You also discovered Wet Wet Wet in 1985. Your musical instincts told you to step back from cold commercial triumph. The fan still ruled the A&R man. When they mutated into a pop band you lost interest. Have you been in that situation often?

Not really, but it has happened. When I first heard Wet Wet Wet and I first heard Marti singing, he was like Jeff Buckley meets Tim Buckley, which is hard to imagine if you know the pop records.

I first heard him in a rehearsal room and he just blew me away. I wanted to make a record like that. But the manager wanted to make pop records. He wanted to be, in his eyes, successful like Dexy’s Midnight Runners, which he was a great fan of.

I was saddened by that. I thought that if you did that pop route you wouldn’t actually sell outside the UK. Clearly that was not the case. They sold all around Europe.

But it meant nothing in America, in Canada, nothing anywhere else. It was limited to just the pop success, although enormously successful in the UK and fairly successful across certain parts of Europe.

I always thought they could have done a lot more. And I did lost interest.

What was your vision for DB Records?

DB Records was formed in September of 1998 together with Tom Friend and Chris Hughes. I wanted to try and build up in the same manner Chris Blackwell had for Island or Jerry Moss had for A&M.

I started and needed the help of a major, which was BMG. I needed their financial backing to try and take that on, but that didn’t work out unfortunately. The whole idea of doing an Island Records in the 2000’s was a lot more difficult financially.

To sign something like Doudou Cissoko or to sign some sort of oddball band or some North-African thing, which meant a lot to me in terms of music that I loved and thought would be a great thing to have on our label, became harder to justify.

What was your strategy for breaking artists in the beginning?

I just wanted to find artists that I really liked, which was running against the grain anyway. In 1998 it was mainly all these manufactured pop groups like Hear’Say and Steps. That was the norm, alongside leftovers of the Britpop era.

I thought that if I was going to do this I’d do it for me. I would create a label with the same sort of spirit that Chris had for Island and Jerry had for A&M. Or the same sort of spirit that Elliot Roberts and David Geffen had when they set up Asylum Records.

You signed artists that you really liked and you really wanted to work with and that you would somehow make successful.

Finding Tom McRae as a singer/songwriter, a lot of my friends and peers laughed at me. They thought I was mad. But the thing about music is that it’s cyclical. It’s like a clock; it’ll come around again.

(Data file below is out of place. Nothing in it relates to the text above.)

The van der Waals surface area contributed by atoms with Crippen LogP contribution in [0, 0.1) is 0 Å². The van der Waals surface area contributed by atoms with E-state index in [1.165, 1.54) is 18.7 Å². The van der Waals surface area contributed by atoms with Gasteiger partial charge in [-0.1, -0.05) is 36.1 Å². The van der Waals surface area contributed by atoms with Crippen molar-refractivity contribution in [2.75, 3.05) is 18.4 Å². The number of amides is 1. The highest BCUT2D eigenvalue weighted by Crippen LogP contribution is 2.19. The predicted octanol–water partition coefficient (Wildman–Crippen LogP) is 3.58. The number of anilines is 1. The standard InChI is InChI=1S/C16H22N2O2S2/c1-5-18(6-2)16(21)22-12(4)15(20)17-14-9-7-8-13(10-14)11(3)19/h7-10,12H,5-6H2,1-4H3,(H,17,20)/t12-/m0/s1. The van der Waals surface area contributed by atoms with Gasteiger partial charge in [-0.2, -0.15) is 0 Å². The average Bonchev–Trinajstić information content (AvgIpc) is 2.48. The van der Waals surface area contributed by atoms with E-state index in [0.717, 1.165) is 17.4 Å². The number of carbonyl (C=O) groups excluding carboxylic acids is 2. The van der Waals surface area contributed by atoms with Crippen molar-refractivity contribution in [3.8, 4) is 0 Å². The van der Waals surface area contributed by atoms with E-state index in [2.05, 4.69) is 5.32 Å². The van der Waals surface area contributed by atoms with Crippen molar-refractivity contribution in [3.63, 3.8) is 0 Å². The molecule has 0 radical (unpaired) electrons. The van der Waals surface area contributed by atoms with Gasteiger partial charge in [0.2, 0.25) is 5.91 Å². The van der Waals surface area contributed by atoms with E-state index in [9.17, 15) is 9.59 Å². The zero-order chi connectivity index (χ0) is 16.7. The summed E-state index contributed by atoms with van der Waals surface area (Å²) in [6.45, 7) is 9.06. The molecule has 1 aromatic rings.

There’ll come a point where singer/songwriters will become cool again. And in no time at all, that was the case.

What’s the reason for the lack of success abroad by British artists in recent years?

There is such a demand for success and instant success, and it’s very expensive to promote and break artists, and the returns are not as great as they once were. It’s very simply an economic thing.

People are looking to see if they could take an act and sell it worldwide. That is coming through. There has been in the last three years a number of artists that seem to have appealed on a worldwide level. But that’s what you really need.

Trying to sell a few hundred thousand copies in the UK isn’t good enough financially. Try to sell a few million worldwide.

There is this complete drive to feed a machine. In that drive there are artists that will sell a hundred thousand or two hundred thousand. Now a few years ago that was considered great, job done, and we can build on that.

These days the demand is to sell six or seven hundred thousand before we actually can make money. There are different drives and different circumstances.

Clearly, we all know the story about not making as much money off downloads. We all know the story about how many people are getting their stuff for free. It’s a lot tougher out there these days.

As an independent, can you afford to take more chances on artists?

No. At this present time, I have nothing signed to the label. I do look at things and I do get involved with things, and we do record still. But now it’s even more of a risk financially to me personally. It’s a lot harder.